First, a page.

The familiar tile-studded building at the corner of Cesar Chavez Boulevard and Gage Avenue that since the late 1970s has housed Self Help Graphics & Art will no longer be home to the revered art center, an Eastside fixture whose recent years have been rough ones.
On Thursday the center announced its impending move to 1300 E. 1st Street, the site of a former fish packing plant near the L.A. River in Boyle Heights, which it will share with a business that works on large-scale art installations. The move comes three years after the building, which had been owned by the Archdiocese of Los Angeles, was sold to a private investment firm that since put it up for sale.
From a news release:
The high cost of rent at 3802 Cesar Chavez in addition to a reduction in the use of space created the need for Self Help to search for a new location. The search also included the serious exploration of purchasing the 3802 Cesar Chavez Avenue building. The move to the new location at 1300 1st Street comes with a substantial decrease in monthly rent.
Self Help board member and publicist Val De La Garza said that the center had occupied the space on Cesar Chavez Boulevard rent-free, an arrangement made years ago under the tenure of former executive director Sister Karen Boccalero, who died in 1997.
Going from no rent to having to pay for the space, "for a non-profit, in the middle of the recession, it was a very big change for us," De La Garza said in a phone interview. "It was going from zero to 55." De La Garza said the organization tried unsuccessfully to buy the building.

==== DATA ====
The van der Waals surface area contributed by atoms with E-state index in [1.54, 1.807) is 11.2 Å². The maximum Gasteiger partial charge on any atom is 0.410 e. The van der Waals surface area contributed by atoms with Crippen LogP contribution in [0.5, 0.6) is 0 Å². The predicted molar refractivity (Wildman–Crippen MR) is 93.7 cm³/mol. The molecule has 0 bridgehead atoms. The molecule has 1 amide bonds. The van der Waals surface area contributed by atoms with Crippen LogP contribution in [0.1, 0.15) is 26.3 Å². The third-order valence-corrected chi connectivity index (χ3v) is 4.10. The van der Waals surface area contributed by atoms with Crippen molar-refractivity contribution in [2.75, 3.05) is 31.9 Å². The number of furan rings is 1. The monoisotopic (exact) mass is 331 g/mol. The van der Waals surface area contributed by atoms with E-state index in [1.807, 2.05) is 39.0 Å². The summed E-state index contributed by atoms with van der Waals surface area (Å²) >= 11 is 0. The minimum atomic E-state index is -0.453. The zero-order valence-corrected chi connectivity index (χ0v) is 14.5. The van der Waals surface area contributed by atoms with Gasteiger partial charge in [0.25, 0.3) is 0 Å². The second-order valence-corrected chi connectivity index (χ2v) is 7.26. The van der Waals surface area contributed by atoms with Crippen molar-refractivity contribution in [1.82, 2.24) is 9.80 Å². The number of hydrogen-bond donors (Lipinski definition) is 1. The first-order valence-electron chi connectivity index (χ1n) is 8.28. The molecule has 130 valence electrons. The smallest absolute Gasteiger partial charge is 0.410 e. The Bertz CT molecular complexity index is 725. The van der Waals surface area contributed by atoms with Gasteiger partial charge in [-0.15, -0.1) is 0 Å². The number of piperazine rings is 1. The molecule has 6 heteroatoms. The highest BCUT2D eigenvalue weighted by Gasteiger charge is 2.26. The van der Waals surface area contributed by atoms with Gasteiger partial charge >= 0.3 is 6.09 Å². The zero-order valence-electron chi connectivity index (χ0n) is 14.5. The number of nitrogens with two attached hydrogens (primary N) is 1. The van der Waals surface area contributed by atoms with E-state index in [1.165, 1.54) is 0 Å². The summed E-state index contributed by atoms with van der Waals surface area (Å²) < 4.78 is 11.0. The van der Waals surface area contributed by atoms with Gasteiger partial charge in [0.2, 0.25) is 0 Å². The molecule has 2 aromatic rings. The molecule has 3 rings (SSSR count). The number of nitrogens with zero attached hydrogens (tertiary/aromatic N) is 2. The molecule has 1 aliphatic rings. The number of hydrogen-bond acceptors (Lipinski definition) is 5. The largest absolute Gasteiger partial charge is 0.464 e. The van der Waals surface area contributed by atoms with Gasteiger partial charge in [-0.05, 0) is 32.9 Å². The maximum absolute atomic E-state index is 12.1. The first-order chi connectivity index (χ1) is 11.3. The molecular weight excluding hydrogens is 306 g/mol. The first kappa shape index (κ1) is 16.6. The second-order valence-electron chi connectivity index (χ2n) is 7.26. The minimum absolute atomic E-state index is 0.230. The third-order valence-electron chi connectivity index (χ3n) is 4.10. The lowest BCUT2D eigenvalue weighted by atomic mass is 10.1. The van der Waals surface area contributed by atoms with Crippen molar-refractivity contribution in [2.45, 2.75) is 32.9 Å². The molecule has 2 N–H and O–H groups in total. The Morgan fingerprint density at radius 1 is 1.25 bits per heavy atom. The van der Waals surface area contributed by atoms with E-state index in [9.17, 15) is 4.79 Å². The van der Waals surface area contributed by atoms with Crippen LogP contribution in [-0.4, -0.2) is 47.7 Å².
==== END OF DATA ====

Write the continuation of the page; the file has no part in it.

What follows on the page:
Self Help Graphics got its start in the early 1970s when Boccalero, a Franciscan nun, and a group of Chicano artists began producing prints in an East Los Angeles garage. It has long functioned as a combination of art school, artist incubator, gallery, cultural center and gathering place, at one point even hosting an all-ages punk club, the Vex. Self Help moved to its existing location in the late 1970s, after an earlier stint in Boyle Heights. A series of financial and other problems have plagued the organization during the past decade, with a financial crisis so severe it led to a temporary closure in 2005.
After the building was sold, the art center lost some of its space to another tenant, De La Garza said, another reason for the move. Executive director Evonne Gallardo said that the new leased space, which is being prepped for a late March-early April move, is roughly as big as the existing one.
Gallardo said she recalls hearing her father talk about attending dances in the Cesar Chavez Boulevard building in the 1950s when it housed a Catholic youth organization. She said she has asked the Los Angeles Conservancy to look into possible historical status for the building, even though it won't be home.
"I think it means a lot to the community," she said.